Dog Ear Wax

" Dog ear wax or Cerumen is produced in the ears. It is produced by the ear for several purposes such as for cleaning, for limiting the population of microorganisms and as a shock absorber for the inner delicate layers of the ear drum. Canine ear wax can sometimes indicate a developing ear problem through its appearance, quantity and composition. Regular dog ear cleaning is essential to restrict ear wax production, otherwise excessive accumulation of wax can lead to certain problems such as those related to the suppression of the immune system, growth of microorganisms and partial deafness due to reduced ear drum exposure to sound waves. "

Composition and Function of Dog Ear Wax:

Canine ear wax, which is medically termed Cerumen, is produced in the cartilaginous part the of ear. It appears yellowish to brownish in color. Keratin, fatty acids, corneocytes (soft skin tissues), alcohol and cholesterol are some of the components of ear wax in dogs.

The primary function of canine ear wax is to keep the inner delicate layers of the dog ear covered, act as a shock absorber for the ear drums and to keep the population of micro organisms limited to normal levels. Along with these functions, ear wax in dogs is sometimes considered an indicator for a developing ear problem. Excessive and/or reduced wax secretion usually represents any abnormality in a dog’s ear, which is assessed through wax appearance and composition.

Canine ear wax has been identified as a lubricant for the inner ear and it possesses properties of an anti fungal and anti bacterial mode of action.

Symptoms Related to Dog Ear Wax:

Ear wax normally appears yellowish to brownish in color. It is produced more in dogs with floppy ears. Dust, debris and microbial agents can cause an alteration in its appearance, consistency and functionality, thus certain symptoms may develop within the ear which are related to the ear wax.

If dog ears are not cleaned regularly, there is a chance that that the ear wax will become polluted or altered. Thus, over time it gets harder and production of fresh ear wax is reduced. As a result, microbial activity in the ear increases and physiology of the ear gets disturbed.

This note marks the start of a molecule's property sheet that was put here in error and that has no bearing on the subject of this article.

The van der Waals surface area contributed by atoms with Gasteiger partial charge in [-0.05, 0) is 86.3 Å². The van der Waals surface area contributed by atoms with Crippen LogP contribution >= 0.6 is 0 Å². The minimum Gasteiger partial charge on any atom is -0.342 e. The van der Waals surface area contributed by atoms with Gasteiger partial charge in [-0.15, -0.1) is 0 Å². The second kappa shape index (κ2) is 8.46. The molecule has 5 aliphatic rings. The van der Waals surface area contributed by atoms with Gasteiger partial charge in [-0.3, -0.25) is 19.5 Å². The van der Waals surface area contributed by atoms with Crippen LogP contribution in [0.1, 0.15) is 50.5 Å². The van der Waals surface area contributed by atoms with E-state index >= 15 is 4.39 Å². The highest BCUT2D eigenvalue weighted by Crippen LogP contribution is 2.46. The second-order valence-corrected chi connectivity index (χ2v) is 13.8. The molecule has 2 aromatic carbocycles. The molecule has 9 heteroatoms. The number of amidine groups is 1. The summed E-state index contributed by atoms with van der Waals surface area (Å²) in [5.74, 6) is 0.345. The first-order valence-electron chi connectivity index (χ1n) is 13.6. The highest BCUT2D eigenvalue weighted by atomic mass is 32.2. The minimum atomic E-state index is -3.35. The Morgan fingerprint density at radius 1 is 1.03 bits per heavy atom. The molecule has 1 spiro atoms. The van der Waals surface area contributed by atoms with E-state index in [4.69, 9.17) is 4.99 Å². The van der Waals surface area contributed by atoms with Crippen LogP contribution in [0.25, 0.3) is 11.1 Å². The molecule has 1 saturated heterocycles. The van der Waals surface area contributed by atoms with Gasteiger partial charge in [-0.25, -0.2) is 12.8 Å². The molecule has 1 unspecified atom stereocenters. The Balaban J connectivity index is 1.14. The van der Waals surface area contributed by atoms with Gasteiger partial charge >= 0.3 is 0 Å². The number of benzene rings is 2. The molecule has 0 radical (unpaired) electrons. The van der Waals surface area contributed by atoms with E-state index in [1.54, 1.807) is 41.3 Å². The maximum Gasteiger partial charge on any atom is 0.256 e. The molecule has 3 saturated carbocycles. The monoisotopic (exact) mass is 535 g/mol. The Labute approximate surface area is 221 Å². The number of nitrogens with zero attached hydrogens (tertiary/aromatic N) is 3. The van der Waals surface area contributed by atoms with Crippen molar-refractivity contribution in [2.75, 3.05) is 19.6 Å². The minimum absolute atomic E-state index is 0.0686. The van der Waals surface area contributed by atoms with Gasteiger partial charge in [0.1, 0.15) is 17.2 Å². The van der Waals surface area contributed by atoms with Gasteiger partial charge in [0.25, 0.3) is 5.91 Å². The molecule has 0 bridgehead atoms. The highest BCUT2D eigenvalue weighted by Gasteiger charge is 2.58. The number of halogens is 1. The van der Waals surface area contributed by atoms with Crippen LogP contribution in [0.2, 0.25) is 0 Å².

Symptoms such as pain, excessive discharge in the ear, pus and the development of lesions over time can be noted as the stages of a dog ear problem related to ear wax develop. Research studies have proven that symptoms of such as anxiety, stress and restlessness can cause excessive production of ear wax.


Excessive ear discharge ear or the appearance of dryness in the ear along with a strong dog ear odor upon examination represents a canine ear problem. Ear wax can be used as an indicator of the possible cause of an ear problem. Pus, Blood or different components of dog ear wax which appear as ear discharge are sometimes examined under a microscope and cultured to identify possible causative micro organisms.

Dog owners should notice the appearance of the ear wax and any abnormal secretions in the ear every time it is examined such as during regular cleaning.


Excessive ear wax secretion is a symptom itself and represents some specific cause of the ear problem. Regular ear cleaning and detailed inspection by a veterinarian at least once in 6 months can help in preventing problems related to dog ear wax.

At home, dog owners should use quality dog ear cleaners for this purpose; vinegar, olive oil and vitamin E are considered quality “Cerumenolytic Agents”. For example, PetCalm Formula and playful activities can help to reduce the impact of behavioral problems.

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Merck Veterinary Manual (Merck & Co. 2008)

Washington State University School of Veterinary Medicine

Black’s Veterinary Dictionary (A&C Black Publisher, 2005) 21st Edition

Dobson, J.M, Text Book of Small Animal Medicine (W.B Saunders London. 2001)

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